International Women’s Day— one woman at a time
March 8 is International Women’s Day. Although recognized by the United Nations in 1977, it has been celebrated by various countries since at least 1909, when the Socialist Party of America acknowledged the one year anniversary of the International Ladies Garment Workers Union strike in New York. At the time, political discourse and revolutionary movements were at an all-time high. People were beginning to think and act globally and certain values were being understood as universal, not simply local or cultural.
So many advances have been made because of women’s contributions over the centuries. I think about the steady buildup of human rights within private industry, public service, domestic life, church… and I also think about the threat to these carefully crafted rights. Most concerning for Turtle Island residents is both language and policy emerging as a result of the election of Donald Trump and his appointment of a cabinet that consists of members of the ultra-wealthy class, and his own family. The barrage of messages threatening most of the values we hold dear has been relentless. Direct challenges to these messages appear in social and professional media. But what do we do for our hearts and souls at this moment in history?
People from all walks of life can serve to inspire others. For me, the International Woman that I want to lift up is Becca Schofield. Becca is the daughter of one of my closest high school friends, Darren. She is a 17 year old normal kid, interested in the kinds of things most kids her age are – music, sports, Harry Potter. But two years ago, Becca was diagnosed with brain cancer. She dug in and began treatments to fight it. With the support of her family and community, she started a Facebook group, “Becca’s Battle with Butterscotch”, a less intimidating name for cancer. The page was filled with optimism and hope. And then in mid-December 2016, she received news that no one expected: new inoperable tumours were discovered in her brain. Becca was told she had 6 months to a year to live. This news hit like a hammer. Many of us were devastated, and had no words of comfort. This is where Becca’s story takes off.
She created a bucket list of experiences she wanted to have in her remaining time. People began to clamour around, offering money and support to meet the items in this bucket list. Feeling overwhelmed, Becca asked everyone who wanted to be of assistance to turn this generosity to others. She wanted to see and hear stories of kindness. She created a hashtag, #BeccaToldMeTo, a motivator for people to randomly offer kindness to others no matter the situation. The response grew quickly. It began with people paying for the coffee of others in line. People began to visit seniors’ homes, to go looking for homeless people to offer shelter and food. Others spoke of being inspired to donate household items to charities. Young girls posted about donating their hair to cancer charities. The movement began to spread globally, as social media spread her message across the planet. She began to be interviewed by newspapers, TV stations, magazines. Last month, she received a certificate of recognition from the Prime Minister’s office, for bravery, volunteerism and inspiring commitment to community. And the Ellen DeGeneres show has contacted the family, with interest in her story.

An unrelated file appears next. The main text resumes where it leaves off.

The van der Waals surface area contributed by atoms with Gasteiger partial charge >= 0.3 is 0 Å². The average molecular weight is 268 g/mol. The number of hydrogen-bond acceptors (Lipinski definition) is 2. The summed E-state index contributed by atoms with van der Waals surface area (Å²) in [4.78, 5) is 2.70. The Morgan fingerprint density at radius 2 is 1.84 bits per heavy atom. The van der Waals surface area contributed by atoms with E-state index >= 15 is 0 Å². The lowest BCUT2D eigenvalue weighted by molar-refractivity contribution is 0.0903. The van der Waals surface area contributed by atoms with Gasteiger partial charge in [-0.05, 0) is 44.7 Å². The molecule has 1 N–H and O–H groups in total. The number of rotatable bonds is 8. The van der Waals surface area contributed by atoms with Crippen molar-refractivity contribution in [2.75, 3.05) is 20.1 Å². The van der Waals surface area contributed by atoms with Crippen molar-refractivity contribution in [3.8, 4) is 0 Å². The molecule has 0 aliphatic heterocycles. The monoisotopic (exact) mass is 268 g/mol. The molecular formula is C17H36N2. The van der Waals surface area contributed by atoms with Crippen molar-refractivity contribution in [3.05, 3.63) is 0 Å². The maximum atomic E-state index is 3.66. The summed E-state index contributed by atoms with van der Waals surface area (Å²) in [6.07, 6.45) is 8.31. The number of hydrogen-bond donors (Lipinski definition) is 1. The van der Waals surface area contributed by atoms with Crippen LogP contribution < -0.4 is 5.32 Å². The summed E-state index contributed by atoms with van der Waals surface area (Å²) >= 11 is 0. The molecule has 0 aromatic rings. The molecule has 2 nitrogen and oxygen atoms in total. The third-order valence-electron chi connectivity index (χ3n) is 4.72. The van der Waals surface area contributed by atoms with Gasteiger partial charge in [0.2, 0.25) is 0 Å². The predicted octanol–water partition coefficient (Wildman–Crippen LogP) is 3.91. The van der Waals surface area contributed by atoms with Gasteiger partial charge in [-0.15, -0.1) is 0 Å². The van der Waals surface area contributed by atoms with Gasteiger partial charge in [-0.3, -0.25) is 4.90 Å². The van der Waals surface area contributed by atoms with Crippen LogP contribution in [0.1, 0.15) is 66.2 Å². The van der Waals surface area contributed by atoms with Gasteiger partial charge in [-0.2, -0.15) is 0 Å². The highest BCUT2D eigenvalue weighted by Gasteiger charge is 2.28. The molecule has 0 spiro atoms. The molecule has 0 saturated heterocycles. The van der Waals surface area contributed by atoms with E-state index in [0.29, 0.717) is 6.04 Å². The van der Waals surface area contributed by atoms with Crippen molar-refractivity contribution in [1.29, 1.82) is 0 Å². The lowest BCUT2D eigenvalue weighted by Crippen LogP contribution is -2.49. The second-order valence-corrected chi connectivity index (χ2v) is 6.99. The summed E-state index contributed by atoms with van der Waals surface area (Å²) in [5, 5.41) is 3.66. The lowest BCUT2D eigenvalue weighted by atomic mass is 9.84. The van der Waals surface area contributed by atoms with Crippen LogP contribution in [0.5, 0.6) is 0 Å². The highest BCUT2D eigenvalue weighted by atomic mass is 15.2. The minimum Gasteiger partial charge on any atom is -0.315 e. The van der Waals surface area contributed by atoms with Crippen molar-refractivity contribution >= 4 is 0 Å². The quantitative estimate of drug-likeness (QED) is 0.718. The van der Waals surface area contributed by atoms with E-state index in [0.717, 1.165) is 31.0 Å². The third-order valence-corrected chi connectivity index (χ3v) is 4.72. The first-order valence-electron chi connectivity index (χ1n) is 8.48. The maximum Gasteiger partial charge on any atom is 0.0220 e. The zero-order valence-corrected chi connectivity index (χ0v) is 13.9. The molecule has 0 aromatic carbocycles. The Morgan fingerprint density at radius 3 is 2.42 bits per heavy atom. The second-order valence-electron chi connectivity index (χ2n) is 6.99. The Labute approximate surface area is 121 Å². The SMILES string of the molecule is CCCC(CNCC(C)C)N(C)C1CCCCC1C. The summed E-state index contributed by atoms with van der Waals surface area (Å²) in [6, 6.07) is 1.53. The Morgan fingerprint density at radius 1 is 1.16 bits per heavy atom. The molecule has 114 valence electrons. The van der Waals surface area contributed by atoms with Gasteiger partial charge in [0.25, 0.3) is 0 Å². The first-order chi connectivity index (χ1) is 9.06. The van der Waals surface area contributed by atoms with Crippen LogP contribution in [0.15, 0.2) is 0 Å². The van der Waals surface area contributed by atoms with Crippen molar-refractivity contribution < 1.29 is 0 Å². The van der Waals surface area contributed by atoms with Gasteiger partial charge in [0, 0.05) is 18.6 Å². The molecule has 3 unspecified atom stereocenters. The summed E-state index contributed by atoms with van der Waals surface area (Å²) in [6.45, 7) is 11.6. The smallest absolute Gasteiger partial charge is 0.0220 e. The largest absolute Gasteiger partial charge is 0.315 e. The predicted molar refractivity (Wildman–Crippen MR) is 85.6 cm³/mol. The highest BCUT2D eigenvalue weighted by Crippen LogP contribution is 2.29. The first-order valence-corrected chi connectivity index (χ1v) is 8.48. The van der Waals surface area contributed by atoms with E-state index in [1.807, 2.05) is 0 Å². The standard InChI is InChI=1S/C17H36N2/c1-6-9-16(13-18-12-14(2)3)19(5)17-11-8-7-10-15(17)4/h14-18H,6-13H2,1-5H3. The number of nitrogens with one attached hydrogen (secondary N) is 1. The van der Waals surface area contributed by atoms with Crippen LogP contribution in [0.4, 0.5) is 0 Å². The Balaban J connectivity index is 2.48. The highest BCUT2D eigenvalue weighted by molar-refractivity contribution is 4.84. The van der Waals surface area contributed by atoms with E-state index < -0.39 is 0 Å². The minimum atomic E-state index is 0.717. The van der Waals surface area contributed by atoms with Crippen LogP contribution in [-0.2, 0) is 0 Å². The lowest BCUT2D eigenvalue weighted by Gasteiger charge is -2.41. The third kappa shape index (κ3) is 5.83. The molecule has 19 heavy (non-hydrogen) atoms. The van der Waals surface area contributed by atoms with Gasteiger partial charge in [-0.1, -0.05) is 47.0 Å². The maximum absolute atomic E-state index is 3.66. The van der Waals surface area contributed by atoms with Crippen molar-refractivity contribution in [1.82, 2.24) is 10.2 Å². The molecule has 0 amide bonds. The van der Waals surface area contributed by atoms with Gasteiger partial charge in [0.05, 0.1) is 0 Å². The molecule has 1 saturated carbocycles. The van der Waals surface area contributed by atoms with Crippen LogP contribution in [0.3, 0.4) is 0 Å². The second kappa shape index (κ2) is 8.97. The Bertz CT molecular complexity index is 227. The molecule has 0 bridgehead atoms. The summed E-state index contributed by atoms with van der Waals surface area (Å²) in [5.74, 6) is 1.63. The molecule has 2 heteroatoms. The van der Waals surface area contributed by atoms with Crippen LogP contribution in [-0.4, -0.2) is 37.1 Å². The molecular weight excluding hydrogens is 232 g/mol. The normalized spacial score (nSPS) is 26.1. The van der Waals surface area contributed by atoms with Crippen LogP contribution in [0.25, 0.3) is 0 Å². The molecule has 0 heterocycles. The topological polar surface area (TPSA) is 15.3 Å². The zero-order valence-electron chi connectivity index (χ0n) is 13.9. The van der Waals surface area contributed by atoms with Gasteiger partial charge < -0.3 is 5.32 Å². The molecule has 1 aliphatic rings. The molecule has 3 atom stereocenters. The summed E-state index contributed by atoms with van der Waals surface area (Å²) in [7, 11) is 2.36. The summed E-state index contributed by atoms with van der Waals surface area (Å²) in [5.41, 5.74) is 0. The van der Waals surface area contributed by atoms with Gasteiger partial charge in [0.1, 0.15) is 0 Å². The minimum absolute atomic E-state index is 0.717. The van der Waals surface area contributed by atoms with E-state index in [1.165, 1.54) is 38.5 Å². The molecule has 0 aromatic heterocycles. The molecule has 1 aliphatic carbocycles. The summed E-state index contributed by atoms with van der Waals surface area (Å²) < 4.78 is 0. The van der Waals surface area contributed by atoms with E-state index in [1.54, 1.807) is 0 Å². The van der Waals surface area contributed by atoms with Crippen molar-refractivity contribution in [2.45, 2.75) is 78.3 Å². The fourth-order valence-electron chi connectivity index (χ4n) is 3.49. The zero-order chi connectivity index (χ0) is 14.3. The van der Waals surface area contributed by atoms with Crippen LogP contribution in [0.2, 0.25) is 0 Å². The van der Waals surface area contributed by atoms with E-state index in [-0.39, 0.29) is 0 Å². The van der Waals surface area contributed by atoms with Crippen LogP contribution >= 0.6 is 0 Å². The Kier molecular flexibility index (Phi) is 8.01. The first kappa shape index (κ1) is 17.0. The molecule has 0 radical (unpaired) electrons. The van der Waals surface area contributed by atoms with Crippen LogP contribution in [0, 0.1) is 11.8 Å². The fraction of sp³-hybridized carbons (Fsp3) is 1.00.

My Facebook newsfeed had been dominated by American politics like no other time. It was crushing my spirit. And then, almost overnight, it began to fill with hundreds of stories of people being generous in both simple and complex ways. And I found my heart swelling with hope and amazement. The stories that rarely make the news, stories of love, selflessness, personal conversion were replacing the ones that were crying doom. People were now writing from everywhere in the world, all moved to action because of the courage of this young woman.
Becca’s story reminds me of Pakistani activist Malala Yousafzai, another young girl who was thrust into tragedy and then turned that tragedy around in order to educate others. The gospel is filled with stories of young vulnerable persons who are called by the Divine to perform daunting tasks. These stories have many similar responses – fear and disbelief, and then a willingness to do as G-d asks, despite the costs. The political implications are sometimes obvious in these stories, “Moses, I want you to set my people free!” and sometimes not, “Mary, you are going to have a baby out of wedlock, and I want you to name him Jesus.” What is it that motivates us to listen to one story over another? What is it that brings us to action and risk when we don’t always know the results of these choices? I don’t always know, and I normally don’t question my motivation. I simply know the truth of a famous quote by American author and professor, John Augustus Shedd: “A ship in harbor is safe, but that is not what ships are made for.”
Becca Schofield is inspiring people to give of themselves to strangers, to loved ones, to all in need. It’s not an original idea. But it is an effective one, one that creates a legacy that will ensure her name is remembered for a very long time. For me, this year’s International Women’s Day is Becca Schofield Day.
Rick Garland works as the administrative associate for Kairos. He worked previously as the general secretary of the Student Christian Movement of Canada, and as the national youth and young adult program coordinator for The United Church of Canada.